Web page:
Journal Article

Genetic Relationships between Respiratory Pathogens Isolated from Dental Plaque and Bronchoalveolar Lavage Fluid from Patients in the Intensive Care Unit Undergoing Mechanical Ventilation

Seok-Mo Heo, Elaine M. Haase, Alan J. Lesse, Steven R. Gill and Frank A. Scannapieco

in Clinical Infectious Diseases

Published on behalf of Infectious Diseases Society of America

Volume 47, issue 12, pages 1562-1570
Published in print December 2008 | ISSN: 1058-4838
Published online December 2008 | e-ISSN: 1537-6591 | DOI: http://dx.doi.org/10.1086/593193
Genetic Relationships between Respiratory Pathogens Isolated from Dental Plaque and Bronchoalveolar Lavage Fluid from Patients in the Intensive Care Unit Undergoing Mechanical Ventilation

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Background. Ventilator-associated pneumonia (VAP) is a leading cause of morbidity and mortality in patients hospitalized in intensive care units. Recent studies suggest that dental plaque biofilms serve as a reservoir for respiratory pathogens. The goal of this study was to determine the genetic relationship between strains of respiratory pathogens first isolated from the oral cavity and later isolated from bronchoalveolar lavage fluid from the same patient undergoing mechanical ventilation with suspected VAP.

Methods. Plaque and tracheal secretion samples were obtained on the day of hospital admission and every other day thereafter until discharge from the intensive care unit from 100 patients who underwent mechanical ventilation. Bronchoalveolar lavage was performed for 30 patients with suspected VAP. Pulse-field gel electrophoresis and multilocus sequence typing were used to determine the genetic relatedness of strains obtained from oral, tracheal, and bronchoalveolar lavage samples.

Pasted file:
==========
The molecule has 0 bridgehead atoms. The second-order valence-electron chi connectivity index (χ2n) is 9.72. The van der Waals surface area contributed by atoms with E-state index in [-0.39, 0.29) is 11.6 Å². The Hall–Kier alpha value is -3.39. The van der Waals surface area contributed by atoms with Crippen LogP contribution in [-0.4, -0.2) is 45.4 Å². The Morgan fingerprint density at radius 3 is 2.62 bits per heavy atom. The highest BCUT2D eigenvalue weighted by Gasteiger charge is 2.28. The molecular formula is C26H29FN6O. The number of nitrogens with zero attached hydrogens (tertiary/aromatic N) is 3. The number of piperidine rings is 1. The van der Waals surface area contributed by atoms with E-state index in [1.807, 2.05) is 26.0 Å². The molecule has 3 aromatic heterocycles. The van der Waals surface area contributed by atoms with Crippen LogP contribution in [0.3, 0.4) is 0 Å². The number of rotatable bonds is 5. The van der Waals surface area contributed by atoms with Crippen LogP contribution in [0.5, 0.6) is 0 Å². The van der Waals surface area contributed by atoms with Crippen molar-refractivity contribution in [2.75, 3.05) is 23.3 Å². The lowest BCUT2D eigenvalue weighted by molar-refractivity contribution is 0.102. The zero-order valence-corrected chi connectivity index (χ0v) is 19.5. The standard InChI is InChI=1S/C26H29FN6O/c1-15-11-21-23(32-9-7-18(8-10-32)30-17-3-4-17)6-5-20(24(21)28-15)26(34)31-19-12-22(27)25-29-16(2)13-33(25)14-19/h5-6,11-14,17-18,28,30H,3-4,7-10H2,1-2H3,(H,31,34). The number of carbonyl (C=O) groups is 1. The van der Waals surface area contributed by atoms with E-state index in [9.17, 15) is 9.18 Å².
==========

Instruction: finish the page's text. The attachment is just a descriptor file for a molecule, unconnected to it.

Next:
Results. Isolates of Staphylococcus aureus, Pseudomonas aeruginosa, Acinetobacter species, and enteric species recovered from plaque from most patients were indistinguishable from isolates recovered from bronchoalveolar lavage fluid (i.e., had >95% similarity of pulse-field gel electrophoresis patterns). Nearly one-half of the Pseudomonas strains showed identical genetic profiles between patients, which suggested a common environmental source of infection.

Conclusions. Respiratory pathogens isolated from the lung are often genetically indistinguishable from strains of the same species isolated from the oral cavity in patients who receive mechanical ventilation who are admitted to the hospital from the community. Thus, dental plaque serves as an important reservoir for respiratory pathogens in patients who undergo mechanical ventilation.

Trial registration. ClinicalTrials.gov identifier: NCT00123123

Journal Article.  4918 words.  Illustrated.

Subjects: Infectious Diseases ; Immunology ; Public Health and Epidemiology ; Microbiology

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